The Raiders situation with Khalil Mack seems to have no end in sight. Mack has sat out all of the preseason despite the potential for significant fines and now reports are that he plans to miss regular season games while looking for an extension. Unlike the other notable holdouts of Aaron Donald and Earl Thomas there are really no leaks on this one. Donald is apparently close while the Seahawks have let it be known that they just want him to play it out. There is far less indication of what the Raiders have in mind here.
Mack is a devastating player. He is a three time pro bowler, two time all pro, 5th overall pick and has had 36.5 sacks in the last three years. His best comparison would be Von Miller who signed a $19.083 million contract in 2016. Adjusted for inflation that contract is worth $21.8 million in 2018, which should be the number that Mack looks for on a new contract.
There could be a number of reasons Oakland doesn’t want to go there. Maybe they just don’t think a defender is worth it given that the team defense hasn’t been any good with Mack. Maybe they don’t have the money to set aside up front as mandated by the CBA to cover large guarantees. Maybe they just don’t want to be the first team to hit $20M a year for a non-QB. Whatever the reason nobody wins if Mack is not on the field in 2018.
The Raiders have most of the leverage here. Mack is under contract and he losses nearly $815,000 every time he misses a game. He likely wont make that money back up. If he sits the whole season his contract simply tolls to 2019 and he is in the same position he is in right now. So he is stuck.
My first thought of an option might be that Mack returns, pays whatever forfeited/fined preseason money and received a no franchise tag provision. However there is no reason for Oakland to do that. That gives up too much leverage for them within the rules of the NFL. The tag lets them maintain his rights and the ability to trade him. They should not agree to that.
The next best option is probably a raise for this year so that his contract over the next few years can hit the market prices. Right now he will earn around $14 million in 2018 and then assuming two franchise tags another $40 million in non guaranteed earnings. That would be just under $40 million in two year new money and $53 million over three years. Those numbers would be more in line with Olivier Vernon and Justin Houston who are $17 million players.
The calculations change if the Raiders increase his base salary this year to $16 or $17 million. The franchise tag then for Mack would be equal to 120% of his 2018 salary rather than the actual tag. That would bring his two year new salary between $42.2 and $44.8 million and total 3 year between $58 and $62 million. At the very least that would bring him in line with the $19 million players and make it worth it to report.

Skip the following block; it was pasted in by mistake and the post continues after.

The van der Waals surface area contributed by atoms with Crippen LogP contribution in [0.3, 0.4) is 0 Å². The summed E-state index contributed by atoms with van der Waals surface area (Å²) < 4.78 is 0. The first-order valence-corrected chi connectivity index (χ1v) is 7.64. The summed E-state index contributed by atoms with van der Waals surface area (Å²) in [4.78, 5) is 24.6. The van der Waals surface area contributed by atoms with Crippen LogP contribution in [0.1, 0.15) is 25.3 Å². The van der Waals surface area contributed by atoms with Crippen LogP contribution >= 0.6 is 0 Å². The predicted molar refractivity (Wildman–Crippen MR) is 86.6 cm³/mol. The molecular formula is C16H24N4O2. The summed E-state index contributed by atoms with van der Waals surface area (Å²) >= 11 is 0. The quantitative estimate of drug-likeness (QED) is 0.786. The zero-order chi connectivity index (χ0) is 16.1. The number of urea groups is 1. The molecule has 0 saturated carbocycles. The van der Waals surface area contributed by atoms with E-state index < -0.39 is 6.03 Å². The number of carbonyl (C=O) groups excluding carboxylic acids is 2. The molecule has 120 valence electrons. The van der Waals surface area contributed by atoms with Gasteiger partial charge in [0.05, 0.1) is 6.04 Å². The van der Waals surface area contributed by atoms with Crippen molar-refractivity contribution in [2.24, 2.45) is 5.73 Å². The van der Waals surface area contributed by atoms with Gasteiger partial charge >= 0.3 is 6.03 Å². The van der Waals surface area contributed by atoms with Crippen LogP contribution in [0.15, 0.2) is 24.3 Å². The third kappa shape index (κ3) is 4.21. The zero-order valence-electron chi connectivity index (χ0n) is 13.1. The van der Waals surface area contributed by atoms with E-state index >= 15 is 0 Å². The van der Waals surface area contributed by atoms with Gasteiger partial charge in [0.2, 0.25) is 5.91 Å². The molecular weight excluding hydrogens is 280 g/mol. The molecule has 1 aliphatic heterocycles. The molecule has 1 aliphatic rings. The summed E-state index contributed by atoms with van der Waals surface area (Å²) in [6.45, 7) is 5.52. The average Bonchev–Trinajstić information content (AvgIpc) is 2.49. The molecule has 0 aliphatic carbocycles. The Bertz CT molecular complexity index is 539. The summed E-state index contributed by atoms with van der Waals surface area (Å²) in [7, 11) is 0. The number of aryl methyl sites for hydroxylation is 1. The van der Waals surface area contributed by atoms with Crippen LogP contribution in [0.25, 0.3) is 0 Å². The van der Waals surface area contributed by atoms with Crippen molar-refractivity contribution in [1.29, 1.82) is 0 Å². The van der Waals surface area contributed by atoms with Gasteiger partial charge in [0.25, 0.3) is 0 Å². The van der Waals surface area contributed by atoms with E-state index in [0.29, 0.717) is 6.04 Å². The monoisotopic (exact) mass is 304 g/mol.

Here is a table that would outline the salaries and payouts. Please note that in Mack’s case the two year “new” payout is years 2 and 3 while in the Miller comparison its years 1 and 2 of the new contract.
|Year||Current||Raise 1||Raise 2||Miller Comp|
|2 Year New||$39,600,000||$42,240,000||$44,880,000||$42,000,000|
|3 Year Total||$53,446,000||$58,240,000||$61,880,000||$61,000,000|
For the Raiders this might get Mack to report which gives Gruden a chance to evaluate him in person. It doesn’t force them into a heavy cash commitment right now nor would it hurt their ability to trade him next year under the franchise tag. They can also just walk away at any point if they choose to do so. Yes they would need to give him a raise but its not like teams have never given players a raise before to end a holdout.
Mack would still have a year by year chance to receive the long term extension and would at least have an opportunity to be closer to market if the tag process plays out. In three years he would get that shot at free agency as he would never get tagged a third time. He does not get any long term job security under this scenario and still has an injury risk but that is the unfortunate circumstances of his contract and the CBA. Since he can’t change that I would think this is the best alternative.
We’ll see how it plays out this week but thought it was a possibility worth exploring for the two sides to get back on the same page moving forward.
Jason is the founder of OTC and has been studying NFL contracts and the salary cap for over 15 years. Jason has co-authored two books about the NFL, Crunching Numbers and the Drafting Stage, which are widely circulated in the industry and hosts the OTC Podcast. Jason’s work has been featured in various publications including the Sporting News, Sports Illustrated, NFL Network and more. OTC is widely considered the leading authority on contract matters in the NFL.